But Hooker never, ever let something as meaningless as a contract stop him for making recordings for other labels. His early catalog is stretchedacross a road map of diskeries so complex that it's nearly impossible to fully comprehend (a vast array of recording aliases don't make thingsany easier).

Along with Modern, Hooker recorded for King (as the geographically challenged Texas Slim), Regent (as Delta John, a far more accurate handle),Savoy (as the wonderfully surreal Birmingham Sam & His Magic Guitar), Danceland (as the downright delicious Little Pork Chops), Staff (asJohnny Williams), Sensation (for whom he scored a national hit in 1950 with "Huckle Up, Baby"), Gotham, Regal, Swing Time, Federal, Gone (asJohn Lee Booker), Chess, Acorn (as the Boogie Man), Chance, DeLuxe (as Johnny Lee), JVB, Chart, and Specialty; before finally settling down atVee-Jay in 1955 under his own name. Hooker became the point man for the growing Detroit blues scene during this incredibly prolific period,recruiting guitarist Eddie Kirkland as his frequent duet partner while still recording for Modern.

Once tied in with Vee-Jay, the rough-and-tumble sound of Hooker's solo and duet waxings was adapted to a band format. Hooker had recordedwith various combos along the way before, but never with sidemen as versatile and sympathetic as guitarist Eddie Taylor and harpist JimmyReed, who backed him at his initial Vee-Jay date that produced "Time Is Marching" and the superfluous sequel "Mambo Chillun..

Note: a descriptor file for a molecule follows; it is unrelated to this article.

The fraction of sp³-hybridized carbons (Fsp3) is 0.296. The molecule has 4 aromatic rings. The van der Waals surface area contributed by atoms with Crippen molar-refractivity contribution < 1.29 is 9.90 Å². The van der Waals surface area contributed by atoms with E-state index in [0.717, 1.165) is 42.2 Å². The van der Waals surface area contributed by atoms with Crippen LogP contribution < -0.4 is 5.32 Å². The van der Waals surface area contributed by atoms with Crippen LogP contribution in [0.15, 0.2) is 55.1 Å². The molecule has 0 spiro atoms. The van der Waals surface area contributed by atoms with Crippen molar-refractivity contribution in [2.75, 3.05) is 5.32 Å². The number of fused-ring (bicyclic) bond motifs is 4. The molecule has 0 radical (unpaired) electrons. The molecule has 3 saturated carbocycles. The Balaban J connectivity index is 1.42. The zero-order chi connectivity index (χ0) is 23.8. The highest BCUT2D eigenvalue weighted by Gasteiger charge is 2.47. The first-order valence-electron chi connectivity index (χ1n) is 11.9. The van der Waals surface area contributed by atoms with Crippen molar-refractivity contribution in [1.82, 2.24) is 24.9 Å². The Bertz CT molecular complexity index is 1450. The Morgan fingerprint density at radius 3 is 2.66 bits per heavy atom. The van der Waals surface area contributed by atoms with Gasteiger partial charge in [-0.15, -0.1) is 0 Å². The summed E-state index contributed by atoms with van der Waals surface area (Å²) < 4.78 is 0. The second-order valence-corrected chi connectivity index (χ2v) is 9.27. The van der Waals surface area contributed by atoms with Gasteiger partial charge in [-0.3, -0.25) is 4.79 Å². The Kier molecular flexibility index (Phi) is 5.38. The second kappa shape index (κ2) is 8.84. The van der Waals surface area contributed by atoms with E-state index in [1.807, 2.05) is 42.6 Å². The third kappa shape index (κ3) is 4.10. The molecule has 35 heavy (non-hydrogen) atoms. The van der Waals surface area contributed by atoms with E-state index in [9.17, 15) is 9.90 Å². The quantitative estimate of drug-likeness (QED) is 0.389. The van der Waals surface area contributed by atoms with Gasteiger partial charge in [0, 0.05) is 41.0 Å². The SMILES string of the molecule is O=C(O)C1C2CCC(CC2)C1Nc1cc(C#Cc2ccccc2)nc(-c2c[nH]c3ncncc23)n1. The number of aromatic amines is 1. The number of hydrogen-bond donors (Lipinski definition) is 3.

Taylor stuck around for a 1956 session that elicited two genuine Hooker classics, "Baby Lee" and "Dimples," and he was still deftly anchoring therhythm section (Hooker's sense of timing was his and his alone, demanding big-eared sidemen) when the Boogie Man finally made it back to theR&B charts in 1958 with "I Love You Honey..

Vee-Jay presented Hooker in quite an array of settings during the early '60s. His grinding, tough blues "No Shoes" proved a surprisingly sizablehit in 1960, while the storming "Boom Boom," his top seller for the firm in 1962 (it even cracked the pop airwaves), was an infectious R&B dancenumber benefiting from the reported presence of some of Motown's house musicians. But there were also acoustic outings aimed squarely at theblossoming folk-blues crowd, as well as some attempts at up-to-date R&B that featured highly intrusive female background vocals (allegedly bythe Vandellas) and utterly unyielding structures that hemmed Hooker in unmercifully.

British blues bands such as the Animals and Yardbirds idolized Hooker during the early '60s; Eric Burdon's boys cut a credible 1964 cover of"Boom Boom" that outsold Hooker's original on the American pop charts. Hooker visited Europe in 1962 under the auspices of the first AmericanFolk Blues Festival, leaving behind the popular waxings "Let's Make It" and "Shake It Baby" for foreign consumption.